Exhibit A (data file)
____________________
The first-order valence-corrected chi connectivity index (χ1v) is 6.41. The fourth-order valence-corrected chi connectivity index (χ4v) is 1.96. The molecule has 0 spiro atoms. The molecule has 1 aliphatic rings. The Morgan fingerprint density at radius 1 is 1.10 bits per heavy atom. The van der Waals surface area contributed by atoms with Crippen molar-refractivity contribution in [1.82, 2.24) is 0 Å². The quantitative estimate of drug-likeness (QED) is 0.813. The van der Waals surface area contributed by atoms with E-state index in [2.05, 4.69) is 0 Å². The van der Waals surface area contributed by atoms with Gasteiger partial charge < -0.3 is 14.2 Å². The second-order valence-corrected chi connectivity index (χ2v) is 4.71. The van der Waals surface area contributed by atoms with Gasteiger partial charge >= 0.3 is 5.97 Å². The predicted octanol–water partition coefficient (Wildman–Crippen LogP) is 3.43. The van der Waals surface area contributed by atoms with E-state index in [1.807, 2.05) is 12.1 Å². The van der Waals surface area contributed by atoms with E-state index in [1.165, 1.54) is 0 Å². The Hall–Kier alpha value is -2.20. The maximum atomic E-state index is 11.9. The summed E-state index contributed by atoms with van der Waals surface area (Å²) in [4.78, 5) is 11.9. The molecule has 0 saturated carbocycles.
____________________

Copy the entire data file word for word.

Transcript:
The first-order valence-corrected chi connectivity index (χ1v) is 6.41. The fourth-order valence-corrected chi connectivity index (χ4v) is 1.96. The molecule has 0 spiro atoms. The molecule has 1 aliphatic rings. The Morgan fingerprint density at radius 1 is 1.10 bits per heavy atom. The van der Waals surface area contributed by atoms with Crippen molar-refractivity contribution in [1.82, 2.24) is 0 Å². The quantitative estimate of drug-likeness (QED) is 0.813. The van der Waals surface area contributed by atoms with E-state index in [2.05, 4.69) is 0 Å². The van der Waals surface area contributed by atoms with Gasteiger partial charge < -0.3 is 14.2 Å². The second-order valence-corrected chi connectivity index (χ2v) is 4.71. The van der Waals surface area contributed by atoms with Gasteiger partial charge >= 0.3 is 5.97 Å². The predicted octanol–water partition coefficient (Wildman–Crippen LogP) is 3.43. The van der Waals surface area contributed by atoms with E-state index in [1.807, 2.05) is 12.1 Å². The van der Waals surface area contributed by atoms with E-state index in [1.165, 1.54) is 0 Å². The Hall–Kier alpha value is -2.20. The maximum atomic E-state index is 11.9. The summed E-state index contributed by atoms with van der Waals surface area (Å²) in [4.78, 5) is 11.9. The molecule has 0 saturated carbocycles.